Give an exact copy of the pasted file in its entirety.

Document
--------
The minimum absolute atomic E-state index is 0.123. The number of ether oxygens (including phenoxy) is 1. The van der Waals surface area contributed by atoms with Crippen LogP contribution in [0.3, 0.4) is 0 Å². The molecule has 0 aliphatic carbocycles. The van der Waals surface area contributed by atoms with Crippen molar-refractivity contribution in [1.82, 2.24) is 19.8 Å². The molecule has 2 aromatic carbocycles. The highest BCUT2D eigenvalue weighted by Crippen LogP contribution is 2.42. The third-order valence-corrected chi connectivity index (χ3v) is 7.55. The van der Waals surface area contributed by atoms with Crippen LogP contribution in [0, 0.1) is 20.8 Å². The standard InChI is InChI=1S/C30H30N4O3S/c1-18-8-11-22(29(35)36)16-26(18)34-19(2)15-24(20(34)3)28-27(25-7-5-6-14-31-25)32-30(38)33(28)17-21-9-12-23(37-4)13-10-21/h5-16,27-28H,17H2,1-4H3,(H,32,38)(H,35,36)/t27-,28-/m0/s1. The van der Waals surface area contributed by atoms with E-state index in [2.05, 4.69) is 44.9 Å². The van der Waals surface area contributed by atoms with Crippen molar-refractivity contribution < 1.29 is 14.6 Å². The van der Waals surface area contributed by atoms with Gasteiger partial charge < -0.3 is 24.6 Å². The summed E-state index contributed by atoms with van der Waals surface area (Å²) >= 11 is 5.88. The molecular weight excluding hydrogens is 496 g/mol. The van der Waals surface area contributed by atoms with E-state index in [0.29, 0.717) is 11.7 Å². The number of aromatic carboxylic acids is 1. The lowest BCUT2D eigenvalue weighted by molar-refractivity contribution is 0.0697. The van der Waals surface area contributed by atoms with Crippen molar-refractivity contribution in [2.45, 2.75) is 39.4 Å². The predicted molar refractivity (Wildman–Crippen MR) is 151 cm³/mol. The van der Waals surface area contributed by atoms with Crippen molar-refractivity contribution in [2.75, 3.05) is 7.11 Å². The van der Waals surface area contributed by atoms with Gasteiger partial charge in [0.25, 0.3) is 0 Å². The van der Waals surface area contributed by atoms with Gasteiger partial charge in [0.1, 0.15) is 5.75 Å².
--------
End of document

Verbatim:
The minimum absolute atomic E-state index is 0.123. The number of ether oxygens (including phenoxy) is 1. The van der Waals surface area contributed by atoms with Crippen LogP contribution in [0.3, 0.4) is 0 Å². The molecule has 0 aliphatic carbocycles. The van der Waals surface area contributed by atoms with Crippen molar-refractivity contribution in [1.82, 2.24) is 19.8 Å². The molecule has 2 aromatic carbocycles. The highest BCUT2D eigenvalue weighted by Crippen LogP contribution is 2.42. The third-order valence-corrected chi connectivity index (χ3v) is 7.55. The van der Waals surface area contributed by atoms with Crippen LogP contribution in [0, 0.1) is 20.8 Å². The standard InChI is InChI=1S/C30H30N4O3S/c1-18-8-11-22(29(35)36)16-26(18)34-19(2)15-24(20(34)3)28-27(25-7-5-6-14-31-25)32-30(38)33(28)17-21-9-12-23(37-4)13-10-21/h5-16,27-28H,17H2,1-4H3,(H,32,38)(H,35,36)/t27-,28-/m0/s1. The van der Waals surface area contributed by atoms with E-state index in [2.05, 4.69) is 44.9 Å². The van der Waals surface area contributed by atoms with Crippen molar-refractivity contribution < 1.29 is 14.6 Å². The van der Waals surface area contributed by atoms with Gasteiger partial charge < -0.3 is 24.6 Å². The summed E-state index contributed by atoms with van der Waals surface area (Å²) >= 11 is 5.88. The molecular weight excluding hydrogens is 496 g/mol. The van der Waals surface area contributed by atoms with E-state index in [0.29, 0.717) is 11.7 Å². The number of aromatic carboxylic acids is 1. The lowest BCUT2D eigenvalue weighted by molar-refractivity contribution is 0.0697. The van der Waals surface area contributed by atoms with Crippen molar-refractivity contribution in [2.45, 2.75) is 39.4 Å². The predicted molar refractivity (Wildman–Crippen MR) is 151 cm³/mol. The van der Waals surface area contributed by atoms with Crippen molar-refractivity contribution in [2.75, 3.05) is 7.11 Å². The van der Waals surface area contributed by atoms with Gasteiger partial charge in [0.25, 0.3) is 0 Å². The van der Waals surface area contributed by atoms with Gasteiger partial charge in [0.1, 0.15) is 5.75 Å².